New rules, aimed at eradicating the long-standing practice, are being imposed by the Financial Services Authority (FSA) from now, reports the BBC.
The aim is to stop policies, such as private pensions and investments, being mis-sold by sales staff, motivated by commission payments.
Instead, customers must be quoted up-front fees, and be told about charges.
Sales staff or financial advisers will also have to state if they are really independent, or restricted to just selling the policies of particular financial groups.
The reforms form part of a series of changes in the financial services industry called the Retail Distribution Review and which were first proposed by the FSA back in early 2010.
Linda Woodall at the FSA said: "The changes will improve customer confidence - we want people to feel that they are getting a service from their financial adviser that is relevant to their circumstances and in their best interests.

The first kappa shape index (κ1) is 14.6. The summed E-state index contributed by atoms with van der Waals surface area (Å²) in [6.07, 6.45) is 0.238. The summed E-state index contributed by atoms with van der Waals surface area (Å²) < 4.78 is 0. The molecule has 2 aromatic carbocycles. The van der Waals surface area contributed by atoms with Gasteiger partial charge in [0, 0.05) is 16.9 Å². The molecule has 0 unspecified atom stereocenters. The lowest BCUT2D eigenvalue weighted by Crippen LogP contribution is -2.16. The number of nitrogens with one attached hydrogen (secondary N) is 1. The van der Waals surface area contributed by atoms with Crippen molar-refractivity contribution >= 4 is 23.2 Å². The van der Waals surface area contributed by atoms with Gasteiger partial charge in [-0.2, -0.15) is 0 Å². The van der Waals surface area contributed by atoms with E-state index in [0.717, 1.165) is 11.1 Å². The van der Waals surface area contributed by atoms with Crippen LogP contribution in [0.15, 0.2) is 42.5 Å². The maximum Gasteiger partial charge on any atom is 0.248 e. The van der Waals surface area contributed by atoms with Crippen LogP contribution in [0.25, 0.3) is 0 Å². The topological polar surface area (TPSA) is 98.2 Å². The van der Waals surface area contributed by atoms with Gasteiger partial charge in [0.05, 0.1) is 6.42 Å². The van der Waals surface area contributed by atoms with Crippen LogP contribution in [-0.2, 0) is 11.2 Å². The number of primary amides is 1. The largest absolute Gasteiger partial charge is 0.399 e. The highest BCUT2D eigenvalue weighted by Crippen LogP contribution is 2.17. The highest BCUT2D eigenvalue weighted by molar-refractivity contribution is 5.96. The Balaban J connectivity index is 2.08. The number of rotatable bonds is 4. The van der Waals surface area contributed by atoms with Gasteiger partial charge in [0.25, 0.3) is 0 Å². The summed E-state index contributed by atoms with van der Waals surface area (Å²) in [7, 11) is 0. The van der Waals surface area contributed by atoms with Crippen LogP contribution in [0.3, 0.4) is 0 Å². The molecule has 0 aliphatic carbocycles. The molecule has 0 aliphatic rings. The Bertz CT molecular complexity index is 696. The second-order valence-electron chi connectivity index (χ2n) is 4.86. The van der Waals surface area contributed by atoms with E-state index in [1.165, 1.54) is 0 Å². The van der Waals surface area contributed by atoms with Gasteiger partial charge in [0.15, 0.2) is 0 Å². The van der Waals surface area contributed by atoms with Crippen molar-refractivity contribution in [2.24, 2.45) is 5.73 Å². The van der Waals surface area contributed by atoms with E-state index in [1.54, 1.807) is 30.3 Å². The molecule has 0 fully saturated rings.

"These changes are about making the cost of advice clearer, where else would you buy something without knowing in advance how much it costs?
"Customers will now know how much advice is costing them, the service that they are receiving and be reassured that their adviser is qualified."
The chages should ensure that independent financial advisers no longer receive payment for their advice by taking a regular cut of their clients funds via commission payments, something the clients may not be aware of at all.
The new policy will apply to the sale of investments such as pensions, annuities and unit trusts, but not to some mortgages and insurance policies.
Commission-driven sales are thought to have been at the heart of the huge mis-selling scandals of the past few decades, affecting the sale of endowment policies, personal pensions and most recently payment protection insurance (PPI).
Even apart from those scandals, the FSA estimated in 2010 that mis-selling in general was costing UK financial consumers about half a billion pounds a year.